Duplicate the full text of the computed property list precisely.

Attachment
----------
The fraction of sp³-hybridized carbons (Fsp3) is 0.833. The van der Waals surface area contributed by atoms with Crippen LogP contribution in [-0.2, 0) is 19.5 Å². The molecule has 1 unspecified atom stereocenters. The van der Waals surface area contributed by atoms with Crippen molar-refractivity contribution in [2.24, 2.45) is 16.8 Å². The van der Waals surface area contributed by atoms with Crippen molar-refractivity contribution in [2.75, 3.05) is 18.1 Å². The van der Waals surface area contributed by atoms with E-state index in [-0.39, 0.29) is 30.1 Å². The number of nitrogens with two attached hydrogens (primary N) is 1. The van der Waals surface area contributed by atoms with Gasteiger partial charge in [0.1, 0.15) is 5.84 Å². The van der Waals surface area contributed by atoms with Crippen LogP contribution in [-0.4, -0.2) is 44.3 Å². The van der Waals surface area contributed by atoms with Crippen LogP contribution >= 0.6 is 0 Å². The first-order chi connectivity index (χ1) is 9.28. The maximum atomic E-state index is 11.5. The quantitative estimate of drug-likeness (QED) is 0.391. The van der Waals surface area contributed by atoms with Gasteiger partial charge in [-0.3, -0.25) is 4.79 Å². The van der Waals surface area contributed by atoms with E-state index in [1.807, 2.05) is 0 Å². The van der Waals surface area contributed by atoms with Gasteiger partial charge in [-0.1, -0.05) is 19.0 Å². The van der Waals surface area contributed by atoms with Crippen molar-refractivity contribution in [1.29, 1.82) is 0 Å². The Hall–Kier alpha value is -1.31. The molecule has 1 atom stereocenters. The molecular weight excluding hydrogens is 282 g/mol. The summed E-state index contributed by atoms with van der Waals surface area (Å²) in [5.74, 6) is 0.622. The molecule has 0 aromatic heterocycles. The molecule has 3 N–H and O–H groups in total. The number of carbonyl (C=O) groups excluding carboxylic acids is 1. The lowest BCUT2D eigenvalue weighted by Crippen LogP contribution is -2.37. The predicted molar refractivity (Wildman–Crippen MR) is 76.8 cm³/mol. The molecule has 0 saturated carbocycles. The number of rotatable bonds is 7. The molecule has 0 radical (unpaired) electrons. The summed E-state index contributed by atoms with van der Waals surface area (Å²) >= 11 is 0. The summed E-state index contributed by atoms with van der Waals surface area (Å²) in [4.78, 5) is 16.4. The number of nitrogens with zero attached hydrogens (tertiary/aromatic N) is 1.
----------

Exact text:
The fraction of sp³-hybridized carbons (Fsp3) is 0.833. The van der Waals surface area contributed by atoms with Crippen LogP contribution in [-0.2, 0) is 19.5 Å². The molecule has 1 unspecified atom stereocenters. The van der Waals surface area contributed by atoms with Crippen molar-refractivity contribution in [2.24, 2.45) is 16.8 Å². The van der Waals surface area contributed by atoms with Crippen molar-refractivity contribution in [2.75, 3.05) is 18.1 Å². The van der Waals surface area contributed by atoms with E-state index in [-0.39, 0.29) is 30.1 Å². The number of nitrogens with two attached hydrogens (primary N) is 1. The van der Waals surface area contributed by atoms with Gasteiger partial charge in [0.1, 0.15) is 5.84 Å². The van der Waals surface area contributed by atoms with Crippen LogP contribution in [-0.4, -0.2) is 44.3 Å². The van der Waals surface area contributed by atoms with Crippen LogP contribution >= 0.6 is 0 Å². The first-order chi connectivity index (χ1) is 9.28. The maximum atomic E-state index is 11.5. The quantitative estimate of drug-likeness (QED) is 0.391. The van der Waals surface area contributed by atoms with Gasteiger partial charge in [-0.3, -0.25) is 4.79 Å². The van der Waals surface area contributed by atoms with E-state index in [1.807, 2.05) is 0 Å². The van der Waals surface area contributed by atoms with Gasteiger partial charge in [-0.1, -0.05) is 19.0 Å². The van der Waals surface area contributed by atoms with Crippen molar-refractivity contribution in [1.29, 1.82) is 0 Å². The Hall–Kier alpha value is -1.31. The molecule has 1 atom stereocenters. The molecular weight excluding hydrogens is 282 g/mol. The summed E-state index contributed by atoms with van der Waals surface area (Å²) in [5.74, 6) is 0.622. The molecule has 0 aromatic heterocycles. The molecule has 3 N–H and O–H groups in total. The number of carbonyl (C=O) groups excluding carboxylic acids is 1. The lowest BCUT2D eigenvalue weighted by Crippen LogP contribution is -2.37. The predicted molar refractivity (Wildman–Crippen MR) is 76.8 cm³/mol. The molecule has 0 saturated carbocycles. The number of rotatable bonds is 7. The molecule has 0 radical (unpaired) electrons. The summed E-state index contributed by atoms with van der Waals surface area (Å²) >= 11 is 0. The summed E-state index contributed by atoms with van der Waals surface area (Å²) in [4.78, 5) is 16.4. The number of nitrogens with zero attached hydrogens (tertiary/aromatic N) is 1.